Annular Solar Eclipse: In the USA, the eclipse path stretched across northern California, southern Oregon, Nevada, southern Utah, southwest Colorado, Arizona, New Mexico and ended at sunset in Texas. Eclipse observers were located all along the eclipse path.
Most eclipse chasers are reporting that they saw the eclipse under nearly clear or perfect conditions. A few located in the Texas area had to do a bit of driving to get away from clouds. In NW California there were thin clouds that did not disrupt observing.
Report from Expert Eclipse Chaser David Buchla
We decided Eagle Lake was misnamed - although there were many birds including Pelicans and one Eagle that we saw, it would be more properly called "Mosquito Lake" as there were an amazing number of them, even during the day. Thank goodness for OFF, which we applied liberally! The clear sky clock had shown perfect weather, but the "sky gods" didn't get the message and it looked a bit ominous at times (see photo of "Eagle Lake"). In spite of the ominous look, we got lucky at eclipse time - the sun/moon were in perfectly clear skies with only clouds on the horizon, not in the view. (One tiny cloud strayed in for a few seconds during the partial phase, but it doesn't count). The four of us watched and enjoyed a beautiful sight as the moon gradually covered the sun. We watched as large sunspot regions gradually were covered. We had a few fun pinhole projection objects - a cheese grater, some sort of "holy bowl" Lorraine uses in the kitchen (but I cannot provide the scientific name but I think is a vegetable drainer), and my drilled out pictures from previous eclipse adventures (mainly my "Dragon eating the Sun" creation). Just before second contact, I took the camera off the telephoto lens and shot a couple of photos of shadow patterns (see attached). I had two cameras with me, so I had left the one on the H-alpha scope, because I figured it was trickier to focus precisely.
As anyone who has ever attended and eclipse knows, the time when things are (in Eric Holder's words) "fast and furious", is fleeting indeed. I put the camera back on the telephoto lens and reset it to what I believed was "Time" mode, but unfortunately (in hindsight) probably out it in "Aperture" mode. I proceeded to shoot a whole bunch of shots but unfortunately, was spinning the dial for aperture changes, which were already maxed out and got a dozen identical and slightly over exposed shots! So much for the that batch! Oh well. I did get some nice shots of the partial phases however. I buzzed over to the H-alpha scope and kept shooting photos. I had some times figured out that I wanted to shoot (from practice runs a few days before) but didn't think about them enough. I did get some nice shots, but should have gotten more exposures, so that I could pick and choose what I liked later. While I am not too unhappy with my results, they don't match my expectations.Hydrogen alpha image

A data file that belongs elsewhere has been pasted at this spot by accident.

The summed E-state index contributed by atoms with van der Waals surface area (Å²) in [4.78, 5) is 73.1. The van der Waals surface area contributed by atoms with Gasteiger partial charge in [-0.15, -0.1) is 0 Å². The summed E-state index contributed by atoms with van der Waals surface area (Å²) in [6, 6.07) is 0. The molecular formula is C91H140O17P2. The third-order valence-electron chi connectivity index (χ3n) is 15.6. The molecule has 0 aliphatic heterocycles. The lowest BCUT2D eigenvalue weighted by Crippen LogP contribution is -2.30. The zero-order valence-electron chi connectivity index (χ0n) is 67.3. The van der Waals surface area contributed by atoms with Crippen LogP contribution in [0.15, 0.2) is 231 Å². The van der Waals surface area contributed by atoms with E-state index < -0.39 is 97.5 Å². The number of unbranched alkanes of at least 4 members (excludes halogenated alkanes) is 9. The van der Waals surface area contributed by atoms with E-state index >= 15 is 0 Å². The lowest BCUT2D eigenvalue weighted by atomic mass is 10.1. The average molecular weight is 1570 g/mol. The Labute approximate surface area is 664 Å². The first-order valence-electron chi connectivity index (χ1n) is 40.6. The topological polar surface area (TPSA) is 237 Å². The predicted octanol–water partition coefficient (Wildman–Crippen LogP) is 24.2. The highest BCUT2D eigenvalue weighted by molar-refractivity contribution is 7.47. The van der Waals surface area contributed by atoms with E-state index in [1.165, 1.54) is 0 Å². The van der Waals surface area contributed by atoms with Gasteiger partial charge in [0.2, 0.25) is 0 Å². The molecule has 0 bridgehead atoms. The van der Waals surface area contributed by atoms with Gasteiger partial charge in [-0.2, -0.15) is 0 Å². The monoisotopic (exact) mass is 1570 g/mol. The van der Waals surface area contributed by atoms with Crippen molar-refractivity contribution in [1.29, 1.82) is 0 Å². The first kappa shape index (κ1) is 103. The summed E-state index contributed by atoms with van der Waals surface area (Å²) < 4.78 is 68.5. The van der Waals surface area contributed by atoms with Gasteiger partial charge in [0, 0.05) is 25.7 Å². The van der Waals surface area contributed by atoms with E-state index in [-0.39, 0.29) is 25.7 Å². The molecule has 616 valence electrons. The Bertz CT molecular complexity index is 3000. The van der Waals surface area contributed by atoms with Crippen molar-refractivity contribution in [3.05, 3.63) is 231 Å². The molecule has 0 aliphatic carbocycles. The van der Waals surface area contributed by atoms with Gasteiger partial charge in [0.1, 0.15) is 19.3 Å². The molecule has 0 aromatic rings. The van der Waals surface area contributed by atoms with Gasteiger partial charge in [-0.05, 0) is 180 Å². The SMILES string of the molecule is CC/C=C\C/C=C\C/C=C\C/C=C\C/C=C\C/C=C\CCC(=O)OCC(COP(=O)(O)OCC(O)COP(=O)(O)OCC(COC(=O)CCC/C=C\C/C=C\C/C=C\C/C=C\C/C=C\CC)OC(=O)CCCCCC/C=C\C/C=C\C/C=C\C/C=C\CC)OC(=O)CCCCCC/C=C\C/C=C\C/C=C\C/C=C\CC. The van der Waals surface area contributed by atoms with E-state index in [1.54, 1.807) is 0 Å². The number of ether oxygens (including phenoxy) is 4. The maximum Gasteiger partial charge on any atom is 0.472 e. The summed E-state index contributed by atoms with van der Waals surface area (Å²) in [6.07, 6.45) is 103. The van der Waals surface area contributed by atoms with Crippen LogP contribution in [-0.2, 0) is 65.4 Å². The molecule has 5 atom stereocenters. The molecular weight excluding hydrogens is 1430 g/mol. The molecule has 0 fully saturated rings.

Hydrogen alpha image after some enhancement
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Personal comment: Annular solar eclipses are fun to observe but not worth making great efforts to see. They are teasers when compared to total solar eclipses. That said, it is still fun to gather with fellow eclipse chasers and watch the majestic movements of the solar system. And thus we violated a simple rule of thumb and flew to California to enjoy the eclipse with friends. Our set up at Shasta Lake Dam was well attended with many people looking through the telescope we had set up. Denise took excellent pictures using a 400mm lens and Canon DSLR. Made some new friends and really enjoyed spending the afternoon in Northern California. This one was worth flying to see.
Links to external websites
Stephan Heinsius pictures and report (auf Deutsch)
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